The theme: a hyped book. And how.
Why this one: I looked up the narrator of the “Psy-Changeling” books, Angela Dawe, and was happy to see she also narrated this one, another sad half-read book still lurking in my TBR. I was much less happy that she uses an upper crust British accent, my bete noir, but she gives Ian a hot Scottish burr, so I was able to stick with it. Also, Mean Fat Old Bat really liked the book, so I figured it must have hidden depths.
I’m trying to remember why I bogged down in this one before. I think my excitement over the first autistic hero in romance was dashed by him being still so romance-hero-y in so many ways. So rich, so hot, so good in bed, so immune to any sensory issues around sex. (And Ian tells Beth he can never love her — it annoys me that’s supposed to be about autism, when it’s such a romance cliche.) I also DNF’d the sequel, and concluded that Ashley is a commonplace kind of writer.
Having finished the book I can now see some of its strengths. The family bonds between Ian and his brothers are powerful but complex. The plot and backstory are interesting. Beth is intelligent, capable and witty, and I appreciated that she had previously had a loving marriage with good sexy-times. (These are particularly rare in historical romance; having now listened to several more of this series, I suspect that the vividly drawn heroines and conspicuous lack of classic wide-eyed virgins is a strong draw for many readers.)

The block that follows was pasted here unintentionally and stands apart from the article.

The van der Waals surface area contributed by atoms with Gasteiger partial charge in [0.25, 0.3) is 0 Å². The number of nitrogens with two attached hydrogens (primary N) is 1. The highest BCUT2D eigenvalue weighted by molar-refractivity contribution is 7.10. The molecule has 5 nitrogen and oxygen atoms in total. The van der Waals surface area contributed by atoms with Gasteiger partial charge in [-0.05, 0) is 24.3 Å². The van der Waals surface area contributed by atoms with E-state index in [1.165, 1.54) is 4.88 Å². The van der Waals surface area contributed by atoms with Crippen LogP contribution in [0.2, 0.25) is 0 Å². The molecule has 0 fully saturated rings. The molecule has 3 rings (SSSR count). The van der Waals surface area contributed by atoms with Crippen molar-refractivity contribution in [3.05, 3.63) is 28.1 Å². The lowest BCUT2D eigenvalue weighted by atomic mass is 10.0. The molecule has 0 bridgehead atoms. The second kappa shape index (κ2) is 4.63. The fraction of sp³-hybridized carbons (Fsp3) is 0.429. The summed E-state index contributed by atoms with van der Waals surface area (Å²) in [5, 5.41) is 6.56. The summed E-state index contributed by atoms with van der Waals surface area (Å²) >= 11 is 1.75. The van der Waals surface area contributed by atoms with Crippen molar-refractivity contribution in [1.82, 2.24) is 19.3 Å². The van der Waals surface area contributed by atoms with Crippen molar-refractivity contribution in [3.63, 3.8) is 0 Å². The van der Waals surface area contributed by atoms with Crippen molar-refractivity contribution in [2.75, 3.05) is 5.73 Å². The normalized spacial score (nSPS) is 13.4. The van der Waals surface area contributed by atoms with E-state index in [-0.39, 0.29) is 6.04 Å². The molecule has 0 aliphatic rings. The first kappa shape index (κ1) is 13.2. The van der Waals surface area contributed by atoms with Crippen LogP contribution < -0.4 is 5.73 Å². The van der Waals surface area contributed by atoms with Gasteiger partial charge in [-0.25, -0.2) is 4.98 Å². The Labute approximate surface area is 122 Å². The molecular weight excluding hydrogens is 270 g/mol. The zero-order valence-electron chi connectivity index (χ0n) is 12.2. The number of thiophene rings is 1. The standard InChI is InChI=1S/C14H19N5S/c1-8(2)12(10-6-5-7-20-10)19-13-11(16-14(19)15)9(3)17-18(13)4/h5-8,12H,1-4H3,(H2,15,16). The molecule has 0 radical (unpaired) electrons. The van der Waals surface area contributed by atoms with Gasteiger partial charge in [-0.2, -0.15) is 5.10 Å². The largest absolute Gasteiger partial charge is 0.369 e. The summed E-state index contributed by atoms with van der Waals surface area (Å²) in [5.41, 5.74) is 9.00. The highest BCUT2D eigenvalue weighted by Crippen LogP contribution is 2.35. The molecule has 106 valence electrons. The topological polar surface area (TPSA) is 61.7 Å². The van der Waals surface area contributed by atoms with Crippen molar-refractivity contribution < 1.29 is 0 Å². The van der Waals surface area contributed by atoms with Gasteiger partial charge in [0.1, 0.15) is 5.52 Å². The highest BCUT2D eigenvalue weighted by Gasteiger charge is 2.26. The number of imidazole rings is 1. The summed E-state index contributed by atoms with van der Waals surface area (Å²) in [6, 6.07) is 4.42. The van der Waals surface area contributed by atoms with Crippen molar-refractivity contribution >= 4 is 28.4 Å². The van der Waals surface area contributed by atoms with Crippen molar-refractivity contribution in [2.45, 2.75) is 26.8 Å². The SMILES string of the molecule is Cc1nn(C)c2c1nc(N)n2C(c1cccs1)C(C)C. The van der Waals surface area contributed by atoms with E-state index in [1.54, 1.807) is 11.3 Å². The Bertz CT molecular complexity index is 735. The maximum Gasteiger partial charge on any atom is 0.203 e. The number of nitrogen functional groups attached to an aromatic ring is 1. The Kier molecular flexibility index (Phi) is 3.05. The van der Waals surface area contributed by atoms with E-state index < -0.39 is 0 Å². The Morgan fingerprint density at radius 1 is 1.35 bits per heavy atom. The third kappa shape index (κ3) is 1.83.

I also feel more able to rationalize away the aspects I don’t like. If you want to write a popular romance, there are certain heroic aspects it’s hard not to include, like abs and sexual prowess. Ian is remarkably articulate about his issues, far more than I’d expect from someone who not only never received any kind of help or understanding, but was actually locked away in a madhouse and given shock treatments — but better that he talks about them himself than someone else doing it, or the author info dumping.
I still find it annoying that Ian is a mathematical savant with an eidetic memory. I remember another mom of an autistic boy telling me how stressful it was that everyone assumed her kid must be super smart, when he was average. Savants are pretty damn rare — if eidetic memory even exists — and it’s such a cliche. It makes Ian useful to his brothers… but couldn’t they just love him for himself? And speaking of that, I’m not really sure just why Beth loves him. I’m guessing it’s his protectiveness combined with his sexy air of mystery, but I’m kind of extrapolating from my own experience there.
Ultimately, I’m still disappointed that Ian feels more like a product of research than a recognizable person. I’ve read a number of romances featuring autistic characters — the lovely Water Bound by Christine Feehan, An Heir of Uncertainty by Alyssa Everett, Phoenix Inheritance by Corinna Lawson — and I could feel in those portrayals that the author really knew and loved an autistic person. I may be completely wrong, but I just didn’t feel that here. Still, the author has a way with characters and some interesting themes… and who could help but adore Ian’s eventual discussion about love with Beth?